We actually give a prescription for protein that’s based on what athletes use and we do that even for a regular woman who is middle aged woman who is not an athlete, who is coming in for weight loss and we still use that protein prescription because they are calorie restricted and we want to maintain their muscle. So if you can hit your calorie cap and you can hit your protein cap, I don’t really care that much about the carbs, where they come from or where the fats come from.


[0:15:45.4] KC: Gotcha. So when you say protein prescription, is it, like an actual prescription? Or…?


[0:15:50.9] DM: Yeah, what we give, not like a drug but what the number that we give is 1.0 to 1.4, somewhere in there, grams of protein per pound of fat free mass. You wouldn’t know the fat free mass unless you did a body composition test. The typical client who comes in here, we give him a dexa scan for body composition and that’s how we know what their protein requirement should be and we give them tablets and test to know what their calorie cap should be.


We have people eat at their metabolic rates. If somebody comes in and they’re resting metabolic rate is 1,800 calories, we’ll generally prescribe 1,800 calories and again, a lot of people say, well you shouldn’t eat at the RMR, it’s too low but we found in virtually every case, when we give somebody, tell somebody to eat at the RMR and keep their protein intake high they lose fat and gain muscle.


[0:16:50.0] KC: Gotcha.


[0:16:50.7] DM: Almost every time.


[0:16:52.0] KC: I think one of the things that you hit on earlier that I think is really important for people and I know it was for me is whether you like eating big meals or you’re like, spreading them out throughout the day to do what you want to do. Because for me, the way that I really like to do it is I work out in the morning, I hit it hard with calories and I want to actually ask you a personal question after this about that.


But I work out in the morning, I hit it hard with calories and then I kind of fast for the day because I work way better when I’m not eating. A much more alert and aware and then I’ll have a big meal at night and I like that. I like that heavy big meal at the end of the day and relax.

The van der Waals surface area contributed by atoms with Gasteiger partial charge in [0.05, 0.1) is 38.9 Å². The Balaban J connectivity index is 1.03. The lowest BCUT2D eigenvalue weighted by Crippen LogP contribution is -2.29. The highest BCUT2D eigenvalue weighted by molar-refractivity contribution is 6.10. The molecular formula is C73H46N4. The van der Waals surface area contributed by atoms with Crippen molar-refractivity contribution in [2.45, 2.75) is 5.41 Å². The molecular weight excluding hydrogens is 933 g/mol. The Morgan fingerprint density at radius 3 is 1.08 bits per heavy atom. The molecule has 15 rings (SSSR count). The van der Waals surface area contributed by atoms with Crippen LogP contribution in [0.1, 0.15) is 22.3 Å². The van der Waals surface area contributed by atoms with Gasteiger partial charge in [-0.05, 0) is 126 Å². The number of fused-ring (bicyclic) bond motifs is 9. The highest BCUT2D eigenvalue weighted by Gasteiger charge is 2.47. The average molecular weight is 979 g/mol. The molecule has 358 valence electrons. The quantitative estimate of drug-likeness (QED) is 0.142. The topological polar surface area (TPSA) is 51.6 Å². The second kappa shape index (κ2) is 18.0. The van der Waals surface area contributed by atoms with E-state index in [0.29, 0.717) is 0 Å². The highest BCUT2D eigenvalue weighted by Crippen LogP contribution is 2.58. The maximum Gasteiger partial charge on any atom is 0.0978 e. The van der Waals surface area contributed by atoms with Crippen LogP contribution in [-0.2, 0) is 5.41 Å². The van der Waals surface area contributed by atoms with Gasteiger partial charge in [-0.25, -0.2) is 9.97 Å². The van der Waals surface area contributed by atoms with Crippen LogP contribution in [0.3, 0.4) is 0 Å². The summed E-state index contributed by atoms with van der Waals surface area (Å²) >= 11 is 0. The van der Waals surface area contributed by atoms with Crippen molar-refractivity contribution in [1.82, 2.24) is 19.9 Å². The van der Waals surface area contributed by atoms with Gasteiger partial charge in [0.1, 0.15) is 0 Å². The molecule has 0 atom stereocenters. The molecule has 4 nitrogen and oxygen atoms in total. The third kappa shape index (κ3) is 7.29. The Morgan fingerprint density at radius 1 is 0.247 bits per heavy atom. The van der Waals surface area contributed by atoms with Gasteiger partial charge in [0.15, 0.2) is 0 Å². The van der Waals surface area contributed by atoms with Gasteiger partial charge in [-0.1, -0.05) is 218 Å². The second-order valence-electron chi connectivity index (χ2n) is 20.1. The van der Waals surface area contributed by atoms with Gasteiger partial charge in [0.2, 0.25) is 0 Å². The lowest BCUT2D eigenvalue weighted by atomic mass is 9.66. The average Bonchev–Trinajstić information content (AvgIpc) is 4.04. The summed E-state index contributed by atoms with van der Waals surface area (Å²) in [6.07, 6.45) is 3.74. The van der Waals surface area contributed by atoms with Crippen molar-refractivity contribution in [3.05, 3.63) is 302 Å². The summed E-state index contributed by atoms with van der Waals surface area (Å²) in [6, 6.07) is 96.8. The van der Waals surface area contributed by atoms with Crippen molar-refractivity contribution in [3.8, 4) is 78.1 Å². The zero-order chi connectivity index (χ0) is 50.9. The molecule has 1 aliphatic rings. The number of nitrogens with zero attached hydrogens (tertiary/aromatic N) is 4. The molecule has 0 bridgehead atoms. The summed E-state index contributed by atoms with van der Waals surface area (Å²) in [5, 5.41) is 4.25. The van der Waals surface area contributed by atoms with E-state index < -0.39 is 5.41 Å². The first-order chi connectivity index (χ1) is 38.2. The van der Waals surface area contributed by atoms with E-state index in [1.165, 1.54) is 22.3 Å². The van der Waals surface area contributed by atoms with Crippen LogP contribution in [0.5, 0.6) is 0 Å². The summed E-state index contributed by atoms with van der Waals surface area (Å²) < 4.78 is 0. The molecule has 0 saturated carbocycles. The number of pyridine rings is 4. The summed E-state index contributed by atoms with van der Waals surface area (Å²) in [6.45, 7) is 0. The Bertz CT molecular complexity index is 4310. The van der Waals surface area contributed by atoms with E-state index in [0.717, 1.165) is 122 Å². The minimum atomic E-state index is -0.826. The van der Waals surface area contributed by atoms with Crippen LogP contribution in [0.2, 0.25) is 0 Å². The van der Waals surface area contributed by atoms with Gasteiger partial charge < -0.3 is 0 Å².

[0:17:42.2] DM: Right.


[0:17:44.6] KC: The question that I had with, right now the way that doing it, I’m doing, working out every single morning about 45 minute workout and it’s kind of a complex workout that I’m doing right now where if you could — It’s a lot of resistance work done with very little rest. It’s a program that I’m doing right now with Beachbody and post work out, I’m doing a protein shake, it’s got two scoops of protein, two huge servings of Kale. So I fill the blender with Kale after I work out.


I fill the blender with kale, a couple of blueberries, the protein and then two teaspoons of either an oil or nuts or something. That’s what I have post workout and then it’s usually like two hours later that I do the carbohydrate, I’ll have a cup to a cup and a half of steamed rice and then maybe half a pound of chicken or some type of lean meat. Would you recommend — I guess with that, would you make changes to that because what I was hearing is I should probably get that meal a lot closer to the work out?


[0:19:09.7] DM: Here’s what I would change. The meal, I would leave where it is, you said you eat the meal about two hours later?


[0:19:13] KC: Yeah.


[0:19:14] DM: I would leave that where it is. The shake is what needs the help. The kale is essentially no calories, you’re not really adding anything there. The blueberries are not enough carbohydrate, very little carbohydrate, the oil is just adding fat calories, I would eliminate that all together. What was the other thing you put in? You said a teaspoon of…


[0:19:40.1] KC: the protein powder, the oil, kale, blueberries, that’s it.


[0:19:44.9] DM: Okay, what’s missing there is the carbohydrate.


[0:19:47.5] KC: Yeah.


[0:19:49.1] DM: Like I said, how much protein is in there? About 20 grams if you’re using two scoops, 20, 25 grams, somewhere like that?


[0:19:55.3] KC: Yeah.


[0:19:57.0] DM: Ideally you would have a three to one carb to protein ratio. If you have 20 grams of protein in there, you should have 60 grams of carbohydrate in there.


[0:20:05.0] KC: What would you add it? Like a banana?